EAST LANSING, Mich. A lack of equipment and venues and a lack of motivation even if those were available are the main barriers to physical activity for adolescent boys, according to recently published research from a Michigan State University nursing researcher.
A study of sixth-grade boys' attitudes led by Lorraine Robbins from MSU's College of Nursing suggests an after-school physical activity program could help overcome the decrease in exercise typically seen in this age group.
Robbins' research, published in the Journal of School Nursing, identified the benefits of and barriers to physical activity and suggested ways to increase exercise. A racially diverse set of sixth-grade boys from two public middle schools were brought together in seven focus groups.
"Recent data show less than 12 percent of boys at this age are reaching federal recommendations for physical activity," Robbins said. "There is an urgent need to intervene as soon as boys reach middle school to help prevent long-term health problems."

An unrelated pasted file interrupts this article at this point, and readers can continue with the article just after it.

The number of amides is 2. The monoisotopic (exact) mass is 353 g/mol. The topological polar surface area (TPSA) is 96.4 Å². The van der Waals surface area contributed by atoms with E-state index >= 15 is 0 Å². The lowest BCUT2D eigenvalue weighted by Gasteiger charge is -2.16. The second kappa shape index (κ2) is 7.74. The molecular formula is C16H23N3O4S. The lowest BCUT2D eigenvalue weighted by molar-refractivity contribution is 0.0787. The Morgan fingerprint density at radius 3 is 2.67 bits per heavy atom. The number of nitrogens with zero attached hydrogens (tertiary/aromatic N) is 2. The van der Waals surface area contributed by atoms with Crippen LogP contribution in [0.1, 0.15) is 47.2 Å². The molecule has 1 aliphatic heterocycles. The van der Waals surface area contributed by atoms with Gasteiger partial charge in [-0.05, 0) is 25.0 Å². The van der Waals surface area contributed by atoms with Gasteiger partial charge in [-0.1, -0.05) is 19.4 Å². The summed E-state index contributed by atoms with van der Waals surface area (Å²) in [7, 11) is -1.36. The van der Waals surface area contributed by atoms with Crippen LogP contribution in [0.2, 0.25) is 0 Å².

So, what is preventing boys from reaching federal benchmarks, which call for one hour of exercise daily? Robbins found the most prominent personal barrier was lack of motivation, and environmental barriers included lack of equipment at schools and few neighborhood options with small yards and parks in disrepair.
Another sentiment expressed by many boys in the study, she said, was they preferred playing computer or video games or watching TV rather than exercising. As for the benefits of physical activity, the most prominent reasons identified by study participants were related to maintaining an average body weight and good physical health, specifically in regard to improving personal appearance.
Robbins and her research team focused on sixth-grade boys because obesity is more prevalent in adolescent boys than girls.
"Although boys are more active, only a small percentage engages in
|Contact: Jason Cody|
Michigan State University